FNA diagnosis of retroperitoneal leiomyosarcoma metastasizing to the breast
ABSTRACT Fine-needle aspiration (FNA) biopsy is one of the first-line investigations in any breast lump, and hence cytomorphological recognition of nonmammary metastatic tumors to the breast and their distinction from primary tumors is important. Breast metastasis from extra-mammary malignancy is rare, constituting 2% of breast tumors; even rarer are metastatic leiomyosarcomas. Our patient presented with a breast lump 2 years after operative removal of a retroperitoneal leiomyosarcoma. The breast lump was confirmed to be a metastasis from the earlier primary. Herein, we report the first case of a retroperitoneal leiomyosarcoma metastatic to the breast diagnosed by Fine Needle Aspiration.
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ABSTRACT: From 1970 to 1991, 51 cases of smooth muscle tumors were diagnosed by fine needle aspiration biopsy. All were verified histologically and/or clinically, with no false-positive results. Of the 51 tumors, 41 were leiomyosarcoma and 10 leiomyoma. Among the 41 cases of leiomyosarcoma, 29 were the well-differentiated type; 8, poorly differentiated type; and 4, epithelioid type. Of the 10 cases of leiomyoma, 2 were the epithelioid type. The cytomorphologic features and cytologic patterns of various types of smooth muscle tumors observed in aspirate preparations are presented and compared in order to establish the cytologic criteria for differentiating malignant from benign smooth muscle tumors. Cytomorphologically the various types of smooth muscle tumors were different, and their cytologic features were sufficiently distinctive to distinguish one from the others. It appears possible to differentiate a well-differentiated leiomyosarcoma from a leiomyoma on the basis of cytologic findings observed in aspirate preparations. The recognition of different cytomorphologic features of various types of smooth muscle tumors is important in establishing an accurate cytologic diagnosis, which may be of practical significance to clinical management.Acta cytologica 37(3):300-8. · 1.56 Impact Factor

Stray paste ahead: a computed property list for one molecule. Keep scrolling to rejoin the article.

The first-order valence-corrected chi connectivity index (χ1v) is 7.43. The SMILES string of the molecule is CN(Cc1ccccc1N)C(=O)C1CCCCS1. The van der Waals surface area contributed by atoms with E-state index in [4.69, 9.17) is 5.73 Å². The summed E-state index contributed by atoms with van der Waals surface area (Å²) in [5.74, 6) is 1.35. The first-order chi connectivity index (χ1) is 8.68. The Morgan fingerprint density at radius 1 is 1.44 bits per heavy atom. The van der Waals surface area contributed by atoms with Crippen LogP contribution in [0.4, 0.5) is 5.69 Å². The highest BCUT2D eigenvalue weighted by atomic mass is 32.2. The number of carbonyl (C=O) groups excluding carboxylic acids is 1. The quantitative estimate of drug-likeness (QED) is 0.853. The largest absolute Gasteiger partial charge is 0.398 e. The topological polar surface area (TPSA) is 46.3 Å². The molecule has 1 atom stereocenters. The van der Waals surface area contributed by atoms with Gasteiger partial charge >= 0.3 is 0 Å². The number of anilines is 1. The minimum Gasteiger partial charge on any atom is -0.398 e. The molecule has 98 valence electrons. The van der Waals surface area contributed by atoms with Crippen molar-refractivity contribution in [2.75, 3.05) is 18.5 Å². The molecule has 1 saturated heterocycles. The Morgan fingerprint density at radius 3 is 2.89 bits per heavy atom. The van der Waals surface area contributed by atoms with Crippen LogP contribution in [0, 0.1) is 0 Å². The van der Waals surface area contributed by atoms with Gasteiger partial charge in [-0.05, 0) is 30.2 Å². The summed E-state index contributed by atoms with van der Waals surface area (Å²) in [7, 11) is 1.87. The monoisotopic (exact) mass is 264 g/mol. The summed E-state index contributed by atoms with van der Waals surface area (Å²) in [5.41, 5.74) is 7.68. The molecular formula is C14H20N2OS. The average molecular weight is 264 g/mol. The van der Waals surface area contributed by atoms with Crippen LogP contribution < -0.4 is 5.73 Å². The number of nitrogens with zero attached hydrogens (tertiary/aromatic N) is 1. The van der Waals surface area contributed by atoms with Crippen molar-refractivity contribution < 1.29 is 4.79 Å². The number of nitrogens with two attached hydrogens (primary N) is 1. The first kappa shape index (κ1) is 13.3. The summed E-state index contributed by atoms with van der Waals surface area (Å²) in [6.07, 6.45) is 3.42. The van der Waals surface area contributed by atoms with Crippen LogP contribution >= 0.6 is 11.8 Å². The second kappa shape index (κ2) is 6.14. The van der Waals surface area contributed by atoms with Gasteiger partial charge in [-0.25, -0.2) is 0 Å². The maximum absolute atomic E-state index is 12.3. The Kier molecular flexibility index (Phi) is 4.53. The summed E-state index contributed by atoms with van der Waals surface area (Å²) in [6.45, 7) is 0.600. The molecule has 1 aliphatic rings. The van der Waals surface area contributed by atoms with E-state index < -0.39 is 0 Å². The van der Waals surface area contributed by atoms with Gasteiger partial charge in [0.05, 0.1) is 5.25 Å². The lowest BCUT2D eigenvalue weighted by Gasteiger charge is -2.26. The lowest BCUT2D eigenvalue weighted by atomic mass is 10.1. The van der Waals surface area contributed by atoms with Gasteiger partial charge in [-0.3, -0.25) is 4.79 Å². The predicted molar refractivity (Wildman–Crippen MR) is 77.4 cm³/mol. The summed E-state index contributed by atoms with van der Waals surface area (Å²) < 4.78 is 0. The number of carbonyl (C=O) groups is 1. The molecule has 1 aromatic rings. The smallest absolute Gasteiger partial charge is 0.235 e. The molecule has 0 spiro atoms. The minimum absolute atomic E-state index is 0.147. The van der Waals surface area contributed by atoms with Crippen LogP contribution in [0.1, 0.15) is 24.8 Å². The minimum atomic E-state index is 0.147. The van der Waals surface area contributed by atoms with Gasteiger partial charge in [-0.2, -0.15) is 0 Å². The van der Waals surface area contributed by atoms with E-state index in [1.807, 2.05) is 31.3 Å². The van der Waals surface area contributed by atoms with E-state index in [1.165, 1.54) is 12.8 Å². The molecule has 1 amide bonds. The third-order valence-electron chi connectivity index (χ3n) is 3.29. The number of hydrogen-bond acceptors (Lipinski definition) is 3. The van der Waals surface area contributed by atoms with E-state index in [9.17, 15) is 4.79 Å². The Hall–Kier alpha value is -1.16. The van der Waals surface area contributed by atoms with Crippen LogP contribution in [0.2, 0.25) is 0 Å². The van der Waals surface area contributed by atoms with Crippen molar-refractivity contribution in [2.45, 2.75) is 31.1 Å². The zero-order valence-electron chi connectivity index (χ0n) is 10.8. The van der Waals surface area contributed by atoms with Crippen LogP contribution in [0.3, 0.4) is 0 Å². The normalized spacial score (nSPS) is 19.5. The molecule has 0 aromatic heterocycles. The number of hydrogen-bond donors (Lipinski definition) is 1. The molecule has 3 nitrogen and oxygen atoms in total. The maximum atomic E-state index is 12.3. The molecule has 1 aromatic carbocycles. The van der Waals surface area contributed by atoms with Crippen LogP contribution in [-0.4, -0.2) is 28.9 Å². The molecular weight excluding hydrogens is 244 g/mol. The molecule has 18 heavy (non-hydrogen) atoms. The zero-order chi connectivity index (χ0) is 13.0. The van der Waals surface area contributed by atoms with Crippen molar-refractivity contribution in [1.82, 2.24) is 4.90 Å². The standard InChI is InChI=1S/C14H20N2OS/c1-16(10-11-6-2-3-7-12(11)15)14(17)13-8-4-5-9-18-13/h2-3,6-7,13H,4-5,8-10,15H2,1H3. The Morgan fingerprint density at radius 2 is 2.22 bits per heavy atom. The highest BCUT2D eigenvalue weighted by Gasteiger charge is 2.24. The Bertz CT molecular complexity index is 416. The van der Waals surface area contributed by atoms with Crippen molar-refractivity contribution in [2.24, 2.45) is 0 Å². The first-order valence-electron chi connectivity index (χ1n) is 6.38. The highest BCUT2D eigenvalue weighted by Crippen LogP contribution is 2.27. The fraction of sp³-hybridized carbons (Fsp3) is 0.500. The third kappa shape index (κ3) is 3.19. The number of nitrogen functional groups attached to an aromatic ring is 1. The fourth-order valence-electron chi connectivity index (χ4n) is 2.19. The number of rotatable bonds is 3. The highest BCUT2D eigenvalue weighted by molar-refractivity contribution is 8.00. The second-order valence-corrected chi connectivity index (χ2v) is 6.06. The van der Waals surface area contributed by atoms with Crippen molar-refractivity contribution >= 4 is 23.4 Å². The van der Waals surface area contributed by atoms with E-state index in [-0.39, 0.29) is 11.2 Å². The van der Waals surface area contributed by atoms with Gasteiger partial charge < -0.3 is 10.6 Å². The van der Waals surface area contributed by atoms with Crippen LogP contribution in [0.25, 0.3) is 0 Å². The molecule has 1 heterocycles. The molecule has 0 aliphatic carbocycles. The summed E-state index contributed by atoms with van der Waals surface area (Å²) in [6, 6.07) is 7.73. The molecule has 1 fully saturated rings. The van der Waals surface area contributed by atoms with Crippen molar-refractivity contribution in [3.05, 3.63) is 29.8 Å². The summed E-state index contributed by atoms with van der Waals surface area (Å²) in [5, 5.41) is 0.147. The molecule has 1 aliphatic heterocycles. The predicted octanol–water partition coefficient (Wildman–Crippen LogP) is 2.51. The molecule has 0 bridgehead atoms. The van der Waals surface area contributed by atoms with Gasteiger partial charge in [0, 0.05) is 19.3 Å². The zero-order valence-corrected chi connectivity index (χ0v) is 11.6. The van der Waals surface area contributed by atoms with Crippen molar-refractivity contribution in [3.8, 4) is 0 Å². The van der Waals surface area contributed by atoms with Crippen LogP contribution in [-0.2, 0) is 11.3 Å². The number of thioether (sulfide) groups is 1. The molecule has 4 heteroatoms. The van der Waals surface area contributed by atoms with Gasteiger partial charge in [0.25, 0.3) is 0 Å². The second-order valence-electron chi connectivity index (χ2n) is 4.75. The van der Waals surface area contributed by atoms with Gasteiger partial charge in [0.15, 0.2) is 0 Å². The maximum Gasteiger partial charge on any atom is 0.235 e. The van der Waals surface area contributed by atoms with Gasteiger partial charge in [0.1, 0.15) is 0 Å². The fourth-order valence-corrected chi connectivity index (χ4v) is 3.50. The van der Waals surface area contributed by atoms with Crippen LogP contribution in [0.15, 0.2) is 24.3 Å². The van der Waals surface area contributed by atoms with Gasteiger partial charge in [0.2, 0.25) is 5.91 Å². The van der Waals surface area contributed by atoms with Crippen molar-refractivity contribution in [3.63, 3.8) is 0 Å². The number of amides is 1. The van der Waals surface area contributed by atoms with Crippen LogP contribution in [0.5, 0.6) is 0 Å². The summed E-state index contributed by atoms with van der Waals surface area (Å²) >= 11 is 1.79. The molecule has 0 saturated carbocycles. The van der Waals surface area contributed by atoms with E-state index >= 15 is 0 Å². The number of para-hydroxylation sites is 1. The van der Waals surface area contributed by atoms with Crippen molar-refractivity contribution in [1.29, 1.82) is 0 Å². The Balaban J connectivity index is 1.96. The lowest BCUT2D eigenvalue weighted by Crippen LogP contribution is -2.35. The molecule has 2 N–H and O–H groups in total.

- American Journal of Clinical Pathology 11/1974; 62(4):477-80. · 3.01 Impact Factor
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ABSTRACT: Spindle cell tumours of the breast are uncommon and often present diagnostic challenges. The most important is the sarcomatoid/metaplastic carcinoma, which has monophasic and biphasic variants. Each of these groups presents special diagnostic difficulties. In the monophasic variant the mesenchymal component predominates and the epithelial element forms a minor component often detected only after immunohistochemical study. The spindle cell areas may be bland and therefore under-diagnosed as nodular fasciitis or fibromatosis. Alternatively they may be highly malignant with a pattern that is misinterpreted as primary sarcoma of the breast. In the biphasic variant, the difficulty is in distinguishing between sarcomatoid carcinoma, myoepithelial carcinoma or malignant phyllodes tumour. Other spindle cell lesions of the breast include the various myofibroblastic tumours, the spindle cell variant of adenomyoepithelioma, the varied primary breast sarcomas, metastatic tumours with spindle cell morphology and, finally, the very rare follicular dendritic cell tumour. A simple practical approach to the diagnosis of spindle cell lesions is presented to help the general surgical pathologist to compile a differential diagnosis and to arrive at the correct conclusionHistopathology 08/1999; 35(1):1-13. DOI:10.1046/j.1365-2559.1999.00766.x · 3.30 Impact Factor